Making the Unthinkable Unsinkable

PINC

BY JACOB OGLES SRQ DAILY FRESHLY SQUEEZED CONTENT EVERY MORNING TUESDAY DEC 6, 2016

When Filip Jonker chooses a material with which to construct something, the choices don’t just seem odd; they sound impossible. He’s made ceramic racecars and cardboat tugboats with enough structural integrity to handle crossing the English Channel. The founder of Ortega Submersibles will be a guest speaker at the PINC conference in Sarasota on Thursday. We spoke with him about material subjects.

Are you ever trying to convey a particular message when you select a material to use in unorthodox ways? Jonker: Most of the time, a material for a product is chosen on either an effective or aesthetic approach. I rather look at their limitations and try to break them. We tend to look at the limitations of materials and this also applies to our thoughts and dreams. I think that everything is possible and no dream should be withdrawn just because there are some limits set to it. There are none, and if there are, they certainly should not come from you.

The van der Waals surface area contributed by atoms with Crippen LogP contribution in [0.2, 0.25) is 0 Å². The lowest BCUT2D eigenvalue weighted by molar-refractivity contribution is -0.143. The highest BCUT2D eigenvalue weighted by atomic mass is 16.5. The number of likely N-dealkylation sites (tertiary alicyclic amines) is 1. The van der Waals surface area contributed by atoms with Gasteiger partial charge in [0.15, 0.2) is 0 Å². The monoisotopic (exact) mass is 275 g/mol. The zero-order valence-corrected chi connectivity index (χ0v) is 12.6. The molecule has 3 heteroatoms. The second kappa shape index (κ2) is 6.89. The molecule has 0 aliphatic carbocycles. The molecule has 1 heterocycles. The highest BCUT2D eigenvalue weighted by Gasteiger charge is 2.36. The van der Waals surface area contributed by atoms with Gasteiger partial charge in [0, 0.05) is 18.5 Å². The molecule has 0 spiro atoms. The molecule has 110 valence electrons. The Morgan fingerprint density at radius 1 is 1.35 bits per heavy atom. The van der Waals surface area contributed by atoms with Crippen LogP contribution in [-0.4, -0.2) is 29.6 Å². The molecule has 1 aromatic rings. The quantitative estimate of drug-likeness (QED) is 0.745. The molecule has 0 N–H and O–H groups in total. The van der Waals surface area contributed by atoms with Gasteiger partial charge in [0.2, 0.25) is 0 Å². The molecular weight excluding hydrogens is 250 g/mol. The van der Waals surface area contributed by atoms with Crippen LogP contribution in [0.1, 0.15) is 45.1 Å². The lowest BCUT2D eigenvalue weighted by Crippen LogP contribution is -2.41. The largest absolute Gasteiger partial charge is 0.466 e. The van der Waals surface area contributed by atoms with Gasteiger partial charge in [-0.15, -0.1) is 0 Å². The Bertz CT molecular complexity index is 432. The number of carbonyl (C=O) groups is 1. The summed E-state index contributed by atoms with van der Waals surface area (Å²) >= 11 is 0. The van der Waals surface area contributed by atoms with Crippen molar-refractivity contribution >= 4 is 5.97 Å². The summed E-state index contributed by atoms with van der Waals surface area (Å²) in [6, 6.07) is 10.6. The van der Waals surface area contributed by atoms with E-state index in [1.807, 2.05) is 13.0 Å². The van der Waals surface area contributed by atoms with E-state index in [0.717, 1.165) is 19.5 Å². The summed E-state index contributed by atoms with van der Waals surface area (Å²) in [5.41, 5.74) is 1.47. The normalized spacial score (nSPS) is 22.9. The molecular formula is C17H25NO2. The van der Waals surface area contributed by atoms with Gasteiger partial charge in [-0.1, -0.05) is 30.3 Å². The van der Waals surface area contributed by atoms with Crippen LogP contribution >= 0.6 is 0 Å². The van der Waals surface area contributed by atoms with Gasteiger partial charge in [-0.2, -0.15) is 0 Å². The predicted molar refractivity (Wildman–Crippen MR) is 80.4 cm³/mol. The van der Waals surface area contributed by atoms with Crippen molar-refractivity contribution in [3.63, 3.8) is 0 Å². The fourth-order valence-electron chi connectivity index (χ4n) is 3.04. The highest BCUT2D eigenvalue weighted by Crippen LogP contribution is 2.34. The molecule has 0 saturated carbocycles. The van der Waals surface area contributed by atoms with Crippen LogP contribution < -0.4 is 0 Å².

What challenges prove the most perplexing when dealing in the world of fast submersibles? It’s possible to make a working submersible with a small team and with little budget. The perplexing thing is that bigger, far more experienced and well-known companies somehow collectively seem to forget about the Sleeping Beauty project. Industry insiders directly recognized the origin of the shape of our Sub and told us: “Why didn’t we come up with that?” 

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